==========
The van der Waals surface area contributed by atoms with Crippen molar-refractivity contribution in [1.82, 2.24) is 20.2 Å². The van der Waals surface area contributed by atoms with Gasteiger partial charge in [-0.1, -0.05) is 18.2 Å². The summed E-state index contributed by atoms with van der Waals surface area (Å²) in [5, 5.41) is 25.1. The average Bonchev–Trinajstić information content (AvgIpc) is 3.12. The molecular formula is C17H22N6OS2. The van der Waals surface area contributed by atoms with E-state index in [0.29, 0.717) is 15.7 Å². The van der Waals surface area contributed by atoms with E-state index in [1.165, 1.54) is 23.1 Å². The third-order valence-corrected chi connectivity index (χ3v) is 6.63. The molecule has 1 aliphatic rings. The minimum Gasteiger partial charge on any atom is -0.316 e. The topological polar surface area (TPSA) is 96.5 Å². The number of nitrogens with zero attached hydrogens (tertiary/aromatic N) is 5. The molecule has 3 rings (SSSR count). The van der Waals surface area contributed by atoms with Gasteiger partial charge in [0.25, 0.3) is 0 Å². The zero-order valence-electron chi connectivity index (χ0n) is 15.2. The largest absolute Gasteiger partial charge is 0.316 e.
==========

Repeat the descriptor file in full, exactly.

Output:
The van der Waals surface area contributed by atoms with Crippen molar-refractivity contribution in [1.82, 2.24) is 20.2 Å². The van der Waals surface area contributed by atoms with Gasteiger partial charge in [-0.1, -0.05) is 18.2 Å². The summed E-state index contributed by atoms with van der Waals surface area (Å²) in [5, 5.41) is 25.1. The average Bonchev–Trinajstić information content (AvgIpc) is 3.12. The molecular formula is C17H22N6OS2. The van der Waals surface area contributed by atoms with E-state index in [0.29, 0.717) is 15.7 Å². The van der Waals surface area contributed by atoms with E-state index in [1.165, 1.54) is 23.1 Å². The third-order valence-corrected chi connectivity index (χ3v) is 6.63. The molecule has 1 aliphatic rings. The minimum Gasteiger partial charge on any atom is -0.316 e. The topological polar surface area (TPSA) is 96.5 Å². The number of nitrogens with zero attached hydrogens (tertiary/aromatic N) is 5. The molecule has 3 rings (SSSR count). The van der Waals surface area contributed by atoms with Gasteiger partial charge in [0.25, 0.3) is 0 Å². The zero-order valence-electron chi connectivity index (χ0n) is 15.2. The largest absolute Gasteiger partial charge is 0.316 e.